In the latter part of the 19th-century people were on the move, for many different reasons. Political and social upheavals in Europe continued throughout the turn of the century. This turmoil generated an intense longing, both for material stability and religious freedom.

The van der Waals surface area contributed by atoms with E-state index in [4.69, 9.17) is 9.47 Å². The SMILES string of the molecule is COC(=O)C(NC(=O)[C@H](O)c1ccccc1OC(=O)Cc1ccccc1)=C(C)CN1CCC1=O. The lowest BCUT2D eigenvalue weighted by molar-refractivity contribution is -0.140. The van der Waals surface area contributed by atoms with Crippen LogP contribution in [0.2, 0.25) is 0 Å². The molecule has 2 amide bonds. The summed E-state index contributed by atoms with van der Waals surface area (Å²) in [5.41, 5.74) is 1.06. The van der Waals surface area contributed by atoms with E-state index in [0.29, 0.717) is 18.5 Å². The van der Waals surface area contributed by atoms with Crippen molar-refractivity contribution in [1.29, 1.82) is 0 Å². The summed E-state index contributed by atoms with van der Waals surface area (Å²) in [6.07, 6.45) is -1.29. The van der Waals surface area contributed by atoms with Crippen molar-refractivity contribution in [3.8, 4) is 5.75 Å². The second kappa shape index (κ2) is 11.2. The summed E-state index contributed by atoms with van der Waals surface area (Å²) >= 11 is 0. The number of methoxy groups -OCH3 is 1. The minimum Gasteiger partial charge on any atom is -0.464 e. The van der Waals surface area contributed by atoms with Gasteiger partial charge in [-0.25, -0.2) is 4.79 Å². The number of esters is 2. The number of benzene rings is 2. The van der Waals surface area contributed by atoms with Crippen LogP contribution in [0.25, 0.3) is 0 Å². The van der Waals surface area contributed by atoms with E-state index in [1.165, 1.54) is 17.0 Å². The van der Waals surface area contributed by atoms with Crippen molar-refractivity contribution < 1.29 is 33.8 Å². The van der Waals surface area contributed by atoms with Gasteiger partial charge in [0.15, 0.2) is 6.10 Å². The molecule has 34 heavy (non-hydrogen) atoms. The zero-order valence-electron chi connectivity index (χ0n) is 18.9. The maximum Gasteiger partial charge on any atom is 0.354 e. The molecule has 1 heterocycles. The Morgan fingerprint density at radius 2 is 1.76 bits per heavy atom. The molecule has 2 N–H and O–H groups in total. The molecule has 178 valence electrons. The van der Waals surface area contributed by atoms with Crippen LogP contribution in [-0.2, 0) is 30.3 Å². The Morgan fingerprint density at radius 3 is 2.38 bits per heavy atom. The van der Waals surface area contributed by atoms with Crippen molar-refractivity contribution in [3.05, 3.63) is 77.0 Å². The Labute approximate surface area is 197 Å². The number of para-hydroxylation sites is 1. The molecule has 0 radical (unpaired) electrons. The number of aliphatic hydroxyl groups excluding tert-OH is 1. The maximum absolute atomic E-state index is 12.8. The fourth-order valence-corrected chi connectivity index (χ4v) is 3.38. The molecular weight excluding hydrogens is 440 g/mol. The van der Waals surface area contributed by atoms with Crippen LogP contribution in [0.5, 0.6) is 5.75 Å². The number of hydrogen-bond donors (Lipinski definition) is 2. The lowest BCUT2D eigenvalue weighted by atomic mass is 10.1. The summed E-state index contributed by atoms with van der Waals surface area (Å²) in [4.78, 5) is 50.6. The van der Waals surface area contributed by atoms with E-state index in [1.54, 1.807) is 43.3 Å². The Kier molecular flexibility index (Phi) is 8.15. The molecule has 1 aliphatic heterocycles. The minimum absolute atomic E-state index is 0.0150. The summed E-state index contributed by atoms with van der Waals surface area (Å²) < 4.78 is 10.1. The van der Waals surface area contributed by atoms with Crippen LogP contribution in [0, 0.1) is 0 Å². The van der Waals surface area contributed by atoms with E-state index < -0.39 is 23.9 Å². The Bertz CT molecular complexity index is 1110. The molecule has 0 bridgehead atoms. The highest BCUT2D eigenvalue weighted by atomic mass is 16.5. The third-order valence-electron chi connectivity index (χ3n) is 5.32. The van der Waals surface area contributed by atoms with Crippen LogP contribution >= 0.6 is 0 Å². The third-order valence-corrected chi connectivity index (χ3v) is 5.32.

It was during this time of tremendous change that a man was born in Berezna, a small town in eastern Hungary, whose life would become interwoven with these people on the move. The Orthodox Jewish community of Berezna was the birthplace of Leopold Cohn, who was destined for a momentous quest. In this part of Europe, Orthodox Judaism was a way of life. Traditional Judaism was all-pervasive in its impact on a daily existence and there was zeal for the Torah (Law). It was not surprising, then, that Leopold Cohn became a rabbi.